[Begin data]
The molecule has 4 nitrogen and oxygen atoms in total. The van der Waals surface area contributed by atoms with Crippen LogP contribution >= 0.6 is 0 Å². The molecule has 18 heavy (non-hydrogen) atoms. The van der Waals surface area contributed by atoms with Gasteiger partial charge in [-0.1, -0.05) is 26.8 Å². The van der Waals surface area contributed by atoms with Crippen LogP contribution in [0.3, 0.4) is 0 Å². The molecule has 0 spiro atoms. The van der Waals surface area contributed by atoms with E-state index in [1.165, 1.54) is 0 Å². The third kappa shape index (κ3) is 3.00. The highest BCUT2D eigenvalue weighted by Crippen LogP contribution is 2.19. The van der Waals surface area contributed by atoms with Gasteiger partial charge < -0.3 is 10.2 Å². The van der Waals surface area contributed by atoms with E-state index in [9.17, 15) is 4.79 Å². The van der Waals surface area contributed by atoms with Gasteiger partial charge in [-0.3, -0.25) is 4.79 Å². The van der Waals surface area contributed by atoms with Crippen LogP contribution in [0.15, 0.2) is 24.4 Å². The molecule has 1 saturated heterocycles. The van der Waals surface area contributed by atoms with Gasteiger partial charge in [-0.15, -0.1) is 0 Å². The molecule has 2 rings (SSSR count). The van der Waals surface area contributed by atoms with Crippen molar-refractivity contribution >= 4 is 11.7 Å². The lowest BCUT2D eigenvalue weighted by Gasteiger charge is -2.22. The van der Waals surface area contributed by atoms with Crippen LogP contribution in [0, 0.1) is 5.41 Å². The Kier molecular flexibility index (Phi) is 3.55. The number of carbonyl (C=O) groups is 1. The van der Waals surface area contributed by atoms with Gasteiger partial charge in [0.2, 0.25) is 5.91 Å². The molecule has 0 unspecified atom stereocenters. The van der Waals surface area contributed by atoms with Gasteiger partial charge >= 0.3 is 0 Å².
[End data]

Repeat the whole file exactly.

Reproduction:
The molecule has 4 nitrogen and oxygen atoms in total. The van der Waals surface area contributed by atoms with Crippen LogP contribution >= 0.6 is 0 Å². The molecule has 18 heavy (non-hydrogen) atoms. The van der Waals surface area contributed by atoms with Gasteiger partial charge in [-0.1, -0.05) is 26.8 Å². The van der Waals surface area contributed by atoms with Crippen LogP contribution in [0.3, 0.4) is 0 Å². The molecule has 0 spiro atoms. The van der Waals surface area contributed by atoms with E-state index in [1.165, 1.54) is 0 Å². The third kappa shape index (κ3) is 3.00. The highest BCUT2D eigenvalue weighted by Crippen LogP contribution is 2.19. The van der Waals surface area contributed by atoms with Gasteiger partial charge < -0.3 is 10.2 Å². The van der Waals surface area contributed by atoms with E-state index in [9.17, 15) is 4.79 Å². The van der Waals surface area contributed by atoms with Gasteiger partial charge in [-0.3, -0.25) is 4.79 Å². The van der Waals surface area contributed by atoms with Crippen LogP contribution in [0.15, 0.2) is 24.4 Å². The molecule has 1 saturated heterocycles. The van der Waals surface area contributed by atoms with Gasteiger partial charge in [-0.15, -0.1) is 0 Å². The molecule has 2 rings (SSSR count). The van der Waals surface area contributed by atoms with Crippen molar-refractivity contribution >= 4 is 11.7 Å². The lowest BCUT2D eigenvalue weighted by Gasteiger charge is -2.22. The van der Waals surface area contributed by atoms with Crippen LogP contribution in [0, 0.1) is 5.41 Å². The Kier molecular flexibility index (Phi) is 3.55. The number of carbonyl (C=O) groups is 1. The van der Waals surface area contributed by atoms with Gasteiger partial charge in [0.2, 0.25) is 5.91 Å². The molecule has 0 unspecified atom stereocenters. The van der Waals surface area contributed by atoms with Gasteiger partial charge >= 0.3 is 0 Å².